In February 2015, the Supreme Court of Canada struck down the existing ban on medically-assisted dying in Canada. As a result, the Canadian government created new law in June 2016 setting out the limited parameters within which assisted dying is now legal.

According to the new legislation you may now ask for medical assistance in dying if you are:

  1. at least 18 years old,
  2. mentally capable of making health care decisions for yourself,
  3. eligible for health services funded by the Canadian government,
  4. making the request voluntarily, and
  5. suffering from a “grievous and irremediable medical condition”.

Importantly, you are only considered to have a “grievous and irremediable medical condition” if you meet all of the following criteria:

  1. you have a serious incurable illness,
  2. you are in an advanced state of irreversible decline as a result of that illness,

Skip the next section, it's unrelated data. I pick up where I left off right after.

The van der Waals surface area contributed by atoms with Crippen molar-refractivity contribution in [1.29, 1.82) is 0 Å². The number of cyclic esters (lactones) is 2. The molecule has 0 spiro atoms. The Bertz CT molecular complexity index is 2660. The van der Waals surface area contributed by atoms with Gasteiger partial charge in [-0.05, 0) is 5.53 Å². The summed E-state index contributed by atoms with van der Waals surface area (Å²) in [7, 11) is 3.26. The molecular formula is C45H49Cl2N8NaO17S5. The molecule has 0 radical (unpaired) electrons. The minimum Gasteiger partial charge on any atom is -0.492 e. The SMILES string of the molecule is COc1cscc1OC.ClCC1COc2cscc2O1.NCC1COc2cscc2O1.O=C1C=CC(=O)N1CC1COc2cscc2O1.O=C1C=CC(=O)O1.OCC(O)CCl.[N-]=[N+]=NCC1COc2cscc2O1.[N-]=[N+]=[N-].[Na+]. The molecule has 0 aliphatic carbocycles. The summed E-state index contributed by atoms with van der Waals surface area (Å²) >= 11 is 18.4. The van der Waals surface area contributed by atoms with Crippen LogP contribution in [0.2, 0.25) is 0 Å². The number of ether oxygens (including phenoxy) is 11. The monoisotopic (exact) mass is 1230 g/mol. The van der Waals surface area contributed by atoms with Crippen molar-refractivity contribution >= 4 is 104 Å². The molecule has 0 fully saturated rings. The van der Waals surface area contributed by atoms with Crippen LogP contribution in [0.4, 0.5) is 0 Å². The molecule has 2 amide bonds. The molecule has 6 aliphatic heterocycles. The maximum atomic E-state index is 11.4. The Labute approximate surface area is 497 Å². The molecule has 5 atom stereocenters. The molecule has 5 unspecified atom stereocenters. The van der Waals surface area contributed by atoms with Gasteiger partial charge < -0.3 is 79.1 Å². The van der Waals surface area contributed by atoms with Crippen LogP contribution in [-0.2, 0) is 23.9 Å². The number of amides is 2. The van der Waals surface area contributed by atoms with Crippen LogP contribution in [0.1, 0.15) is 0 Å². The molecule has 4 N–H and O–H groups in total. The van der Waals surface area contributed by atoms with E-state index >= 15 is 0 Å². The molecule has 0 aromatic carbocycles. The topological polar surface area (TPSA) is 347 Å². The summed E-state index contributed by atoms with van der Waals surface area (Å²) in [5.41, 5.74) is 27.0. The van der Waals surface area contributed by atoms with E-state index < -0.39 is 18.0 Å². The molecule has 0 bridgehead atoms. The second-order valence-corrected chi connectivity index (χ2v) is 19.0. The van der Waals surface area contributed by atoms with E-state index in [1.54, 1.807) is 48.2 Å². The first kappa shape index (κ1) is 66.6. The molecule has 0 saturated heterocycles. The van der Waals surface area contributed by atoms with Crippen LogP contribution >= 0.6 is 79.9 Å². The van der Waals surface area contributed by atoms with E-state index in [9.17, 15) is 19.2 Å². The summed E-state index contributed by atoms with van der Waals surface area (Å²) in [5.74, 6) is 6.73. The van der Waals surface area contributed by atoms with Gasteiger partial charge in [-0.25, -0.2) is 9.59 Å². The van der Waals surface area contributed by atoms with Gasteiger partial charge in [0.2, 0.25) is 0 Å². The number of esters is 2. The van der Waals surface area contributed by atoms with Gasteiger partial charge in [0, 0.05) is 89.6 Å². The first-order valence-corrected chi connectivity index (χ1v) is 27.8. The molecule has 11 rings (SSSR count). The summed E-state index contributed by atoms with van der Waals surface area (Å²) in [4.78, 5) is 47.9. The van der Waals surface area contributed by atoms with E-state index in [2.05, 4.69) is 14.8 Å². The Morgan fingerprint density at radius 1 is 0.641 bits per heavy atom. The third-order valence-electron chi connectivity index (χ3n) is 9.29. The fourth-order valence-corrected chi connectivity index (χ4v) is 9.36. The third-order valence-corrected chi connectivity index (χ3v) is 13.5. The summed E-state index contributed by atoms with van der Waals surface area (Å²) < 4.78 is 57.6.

3. you are suffering pain that is intolerable to you and cannot be relieved and,
  4. your natural death has become “reasonably foreseeable”.

Significantly, the language used by the Supreme Court of Canada in Carter v. Canada was much less restrictive than the new law. The Supreme Court did not indicate that death needed to be “reasonably foreseeable” nor that assistance should be available only for those with terminal illnesses.

The current law would appear to make it impossible for a person to ask in advance for an assisted death in the case of certain forms of illness.  A person suffering from Alzheimer’s, for example, may not be considered to have a “reasonably foreseeable” natural death and therefore would presumably not qualify to make the necessary request while they are still of sound mind. Once no longer of sound mind, they also would not qualify to make the request, because they would fail to meet mental capability requirement.

This issue, namely, whether “reasonably foreseeable” natural death should be a necessary requirement to request assisted dying, was a point of considerable debate and contention when the new legislation was being debated and drawn up.  Many have argued that the Government did not go as far as they should have to ensure Canadians’ rights to assisted dying.  It is anticipated that the new law will be challenged.